What is (or isn’t) an adult gap year (AGY)?
It’s hard to discuss what a gap year for an adult is without explaining what isn’t. The former cannot be understood without the latter because there are some built-in misconceptions about gap years, renewal leaves and sabbaticals. Let’s start by defining an AGY.
It is not rest or relaxation. Instead, it’s renewal and restoration. It’s not a tranquil vacation but rather an invitation to vitality. It’s not an aimless walk in the woods, but an intentional hike toward a better future. Unlike the teen version, it’s not about figuring out where to go and who to be; it’s about evaluating exactly who you are at this point in your life.
Some professions build in time for this reflection. Most pastors are regularly awarded renewal leave throughout their careers. Many public school teachers use their expansive summer terms to take courses to renew their teaching certificates. And college professors can take one-year sabbaticals for research and academic pursuits every seven years.
An AGY may be an exciting opportunity for “boredom”, but it poses some challenges in terms of finances, family, and, yes, fears. First, it’s important to set aside your irreplaceability syndrome at work. You have accomplished what you have for a reason. Your talent will not be forgotten. In fact, choosing an AGY could make you more desirable in the workforce, more effective in your job and more successful in your future.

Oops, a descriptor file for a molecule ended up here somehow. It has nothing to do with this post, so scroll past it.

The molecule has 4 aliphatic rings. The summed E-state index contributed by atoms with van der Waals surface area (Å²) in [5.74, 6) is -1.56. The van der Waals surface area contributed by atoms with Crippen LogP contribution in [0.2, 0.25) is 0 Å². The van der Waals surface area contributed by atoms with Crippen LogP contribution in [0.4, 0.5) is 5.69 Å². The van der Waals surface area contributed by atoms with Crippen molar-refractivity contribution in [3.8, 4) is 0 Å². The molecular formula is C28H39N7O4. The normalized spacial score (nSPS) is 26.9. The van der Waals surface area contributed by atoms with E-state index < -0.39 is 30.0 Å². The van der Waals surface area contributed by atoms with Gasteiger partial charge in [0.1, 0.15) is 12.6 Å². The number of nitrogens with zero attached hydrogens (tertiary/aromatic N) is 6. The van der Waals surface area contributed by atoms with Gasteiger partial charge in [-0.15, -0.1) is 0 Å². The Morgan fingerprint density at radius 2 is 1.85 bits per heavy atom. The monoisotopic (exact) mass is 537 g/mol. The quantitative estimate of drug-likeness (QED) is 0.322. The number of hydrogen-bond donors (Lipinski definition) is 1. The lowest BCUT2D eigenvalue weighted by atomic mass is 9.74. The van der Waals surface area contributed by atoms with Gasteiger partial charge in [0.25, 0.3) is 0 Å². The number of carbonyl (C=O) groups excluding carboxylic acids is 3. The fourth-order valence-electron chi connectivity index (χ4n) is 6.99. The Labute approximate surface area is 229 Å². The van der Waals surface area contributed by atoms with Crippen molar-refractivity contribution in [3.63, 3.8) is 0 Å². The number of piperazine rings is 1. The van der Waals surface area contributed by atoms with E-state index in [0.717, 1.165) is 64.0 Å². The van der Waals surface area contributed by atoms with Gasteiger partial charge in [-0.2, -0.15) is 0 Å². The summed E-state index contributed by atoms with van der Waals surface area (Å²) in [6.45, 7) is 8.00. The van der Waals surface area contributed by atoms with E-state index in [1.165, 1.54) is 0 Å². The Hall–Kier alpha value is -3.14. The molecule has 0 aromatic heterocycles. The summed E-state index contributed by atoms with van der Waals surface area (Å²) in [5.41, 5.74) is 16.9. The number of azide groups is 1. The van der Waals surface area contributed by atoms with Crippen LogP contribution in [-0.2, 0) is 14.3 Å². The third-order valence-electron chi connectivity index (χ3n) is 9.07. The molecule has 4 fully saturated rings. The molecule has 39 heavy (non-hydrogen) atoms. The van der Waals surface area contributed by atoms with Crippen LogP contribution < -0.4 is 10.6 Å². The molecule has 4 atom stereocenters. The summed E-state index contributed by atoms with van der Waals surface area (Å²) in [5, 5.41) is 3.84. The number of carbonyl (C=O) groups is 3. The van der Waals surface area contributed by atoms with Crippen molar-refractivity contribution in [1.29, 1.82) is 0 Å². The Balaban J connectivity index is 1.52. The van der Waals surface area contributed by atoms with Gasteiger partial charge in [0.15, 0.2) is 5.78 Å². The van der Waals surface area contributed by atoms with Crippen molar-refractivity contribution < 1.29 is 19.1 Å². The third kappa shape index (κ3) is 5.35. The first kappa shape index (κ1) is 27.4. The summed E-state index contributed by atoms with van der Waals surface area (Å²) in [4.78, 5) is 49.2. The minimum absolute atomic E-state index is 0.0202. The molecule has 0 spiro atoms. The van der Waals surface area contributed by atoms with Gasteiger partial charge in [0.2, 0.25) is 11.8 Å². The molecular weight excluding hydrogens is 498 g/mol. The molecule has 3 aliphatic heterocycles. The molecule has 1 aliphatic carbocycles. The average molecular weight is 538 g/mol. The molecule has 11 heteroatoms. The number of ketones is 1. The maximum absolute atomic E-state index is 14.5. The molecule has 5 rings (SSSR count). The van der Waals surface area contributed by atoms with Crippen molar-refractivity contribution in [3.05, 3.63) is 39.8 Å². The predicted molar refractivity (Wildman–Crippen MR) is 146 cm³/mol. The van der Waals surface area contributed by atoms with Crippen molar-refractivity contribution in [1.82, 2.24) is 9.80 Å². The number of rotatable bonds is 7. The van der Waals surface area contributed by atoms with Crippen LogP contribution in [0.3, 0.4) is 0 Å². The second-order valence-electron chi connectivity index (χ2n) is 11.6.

“If leadership begins not with what you do but with who you are, then when and how do you escape the noise to find your purpose and summon the strength to pursue it?” asked business consultant Jim Collins in his book Lead Yourself First. “We run the risk of waking up at the end of the year having accomplished little of significance, each year slipping by in a flurry of activity pointing nowhere.”
Next, it’s critical you work through your fears around finances and family. If you’re lucky enough to be working for an organization that provides fully paid or partially paid sabbaticals, make sure to take one. If not, set aside modest amounts weekly to fund your AGY. It might be cheaper than you think.